Its easier to sit back and sort of evaluate how to balance short-term and long-term interest in a boardroom during the winter in sort of a cold, clinical, objective environment, Epstein said. It becomes a lot more difficult (during) five-game losing streaks when your bullpen blows four games in a week and you lose some one-run games and its really frustrating the same problems are manifesting over and over again.

Everyone in the building coming to work has a frown on their face, the medias starting to pick at you a little bit, the fans are getting restless. Thats when it becomes harder to maintain that objectivity and properly balance short- and long-term interest.

So one of the things that we do now, right before the season starts, (is) in the front office pledge to each other: Lets maintain the proper perspective no matter what happens. We get off to a hot start and were in the middle of this thing, yeah, were going to prioritize winning this season.

(But) lets not get carried away. Were still operating on two fronts. As much as 2012 will matter and will become increasingly important if we get off to a good start, were still doing everything we can to build a championship-caliber organization for the long-term.

And on the flip side, if its miserable during the course of the year as it is for just about every team at one point or another during the season lets not lose perspective and overreact.

The noise is about to get cranked up louder. The fans want one thing. Its the reason you take this job.

Ultimately, the only way to make them happy, Epstein said, is to (give them) baseball in October on a consistent basis and a World Series championship, eventually.

Kris Bryant knocks out Brewers and knows what big-game experience means for Cubs

Kris Bryant knocks out Brewers and knows what big-game experience means for Cubs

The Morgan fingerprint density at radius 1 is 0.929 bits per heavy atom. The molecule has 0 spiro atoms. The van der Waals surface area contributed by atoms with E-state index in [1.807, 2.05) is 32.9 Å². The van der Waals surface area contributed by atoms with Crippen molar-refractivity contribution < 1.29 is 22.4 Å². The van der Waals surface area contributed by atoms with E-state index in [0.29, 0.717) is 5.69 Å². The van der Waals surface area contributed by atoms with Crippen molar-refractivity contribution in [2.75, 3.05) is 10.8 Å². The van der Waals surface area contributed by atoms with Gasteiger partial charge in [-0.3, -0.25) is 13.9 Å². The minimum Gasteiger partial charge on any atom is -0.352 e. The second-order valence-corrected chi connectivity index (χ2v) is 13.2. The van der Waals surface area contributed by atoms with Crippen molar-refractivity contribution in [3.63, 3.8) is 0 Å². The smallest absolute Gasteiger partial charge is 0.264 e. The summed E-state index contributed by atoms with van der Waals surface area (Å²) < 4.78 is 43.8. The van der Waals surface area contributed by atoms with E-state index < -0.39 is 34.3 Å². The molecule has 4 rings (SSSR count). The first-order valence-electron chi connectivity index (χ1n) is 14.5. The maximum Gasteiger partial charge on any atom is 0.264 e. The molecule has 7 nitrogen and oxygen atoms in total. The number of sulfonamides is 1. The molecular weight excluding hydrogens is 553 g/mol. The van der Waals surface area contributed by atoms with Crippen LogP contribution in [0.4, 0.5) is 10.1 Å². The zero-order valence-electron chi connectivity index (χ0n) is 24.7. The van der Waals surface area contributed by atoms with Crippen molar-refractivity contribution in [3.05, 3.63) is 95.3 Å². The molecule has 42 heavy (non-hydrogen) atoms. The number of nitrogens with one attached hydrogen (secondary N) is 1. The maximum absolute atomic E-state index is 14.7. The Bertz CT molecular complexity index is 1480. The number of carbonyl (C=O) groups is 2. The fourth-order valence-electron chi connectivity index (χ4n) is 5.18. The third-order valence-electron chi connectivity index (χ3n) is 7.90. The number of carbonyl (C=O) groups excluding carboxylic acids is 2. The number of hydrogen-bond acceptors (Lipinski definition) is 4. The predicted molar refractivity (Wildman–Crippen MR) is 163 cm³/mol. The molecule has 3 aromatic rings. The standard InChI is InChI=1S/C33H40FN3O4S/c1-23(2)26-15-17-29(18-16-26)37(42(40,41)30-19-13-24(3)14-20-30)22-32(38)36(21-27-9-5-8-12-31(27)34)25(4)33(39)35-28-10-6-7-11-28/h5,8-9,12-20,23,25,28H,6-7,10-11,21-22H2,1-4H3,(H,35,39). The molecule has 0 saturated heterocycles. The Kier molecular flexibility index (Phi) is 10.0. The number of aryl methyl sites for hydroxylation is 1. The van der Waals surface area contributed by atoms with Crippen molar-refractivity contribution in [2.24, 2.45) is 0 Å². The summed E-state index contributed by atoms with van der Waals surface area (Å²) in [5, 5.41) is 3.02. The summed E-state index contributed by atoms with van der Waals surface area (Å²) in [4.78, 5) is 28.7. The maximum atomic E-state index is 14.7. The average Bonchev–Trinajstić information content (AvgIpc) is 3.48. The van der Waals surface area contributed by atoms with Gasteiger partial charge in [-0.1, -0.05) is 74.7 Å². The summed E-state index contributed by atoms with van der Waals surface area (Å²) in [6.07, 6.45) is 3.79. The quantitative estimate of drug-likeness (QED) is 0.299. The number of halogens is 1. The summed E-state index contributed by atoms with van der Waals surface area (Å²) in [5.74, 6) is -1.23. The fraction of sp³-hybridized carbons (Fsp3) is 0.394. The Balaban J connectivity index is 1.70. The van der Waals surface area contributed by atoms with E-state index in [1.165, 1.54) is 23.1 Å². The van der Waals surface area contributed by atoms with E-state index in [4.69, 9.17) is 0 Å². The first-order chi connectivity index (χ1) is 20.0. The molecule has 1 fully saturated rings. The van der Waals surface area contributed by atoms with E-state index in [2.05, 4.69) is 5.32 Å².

MILWAUKEE – Teammates swarmed Kris Bryant in Miller Park’s visiting dugout late Thursday night, flinging sunflower seeds and forming a mosh pit around the National League’s reigning MVP.

Are you not entertained? The Cubs haven’t always played with this urgency or made it easy while nursing a World Series hangover. But they can feel it now, how close they are to October and how much they learned last year while making history.

It’s too early to pop champagne bottles, but the Cubs won a huge swing game in the NL Central race, beating the Milwaukee Brewers in the 10th inning when Bryant blasted Oliver Drake’s 92-mph fastball off a beam underneath the gigantic video board.

The Cubs watched it ricochet back onto the right-center field grass for a go-ahead two-run homer, bumping up the division lead to 4.5 games while cutting the magic number to clinch the division down to six.

After a head-spinning 5-3 victory that lasted 3 hours and 57 minutes and ended at 11:08 p.m., Bryant didn’t sound surprised or overexcited, the same way he didn’t overreact when the Cubs struggled to gain traction before the All-Star break and the Brewers swept the defending World Series champs two weekends ago at Wrigley Field.       

“We’ve done that so many times,” Bryant said. “We’ve had a nice run with that. I guess it is experience. The heartbeats aren’t going too fast when the game’s on the line there. It kind of plays to our advantage.”

So did the Brewers pushing their bullpen so hard this week trying to catch up that Cubs manager Joe Maddon would have to admit “their A-listers were not available,” meaning Corey Knebel, Anthony Swarzak and Josh Hader. Classic response from Bryant, who has 28 homers and likes to think of pitchers as nameless, faceless opponents: “I didn’t find out their top three guys were down until after the game was over.”

Maybe that changes the ninth-inning rally against Jeremy Jeffress where Ian Happ sprinted for a “Respect 90” single and scored the game-tying run when Javier Baez delivered a two-out, two-strike single up the middle. But the Cubs are in their element now, playing games that matter, not what-if.

“I just think we like loud,” Maddon said. “I think we’re a little bit like adrenaline junkies with the fact we’re used to 40,000 people a night.”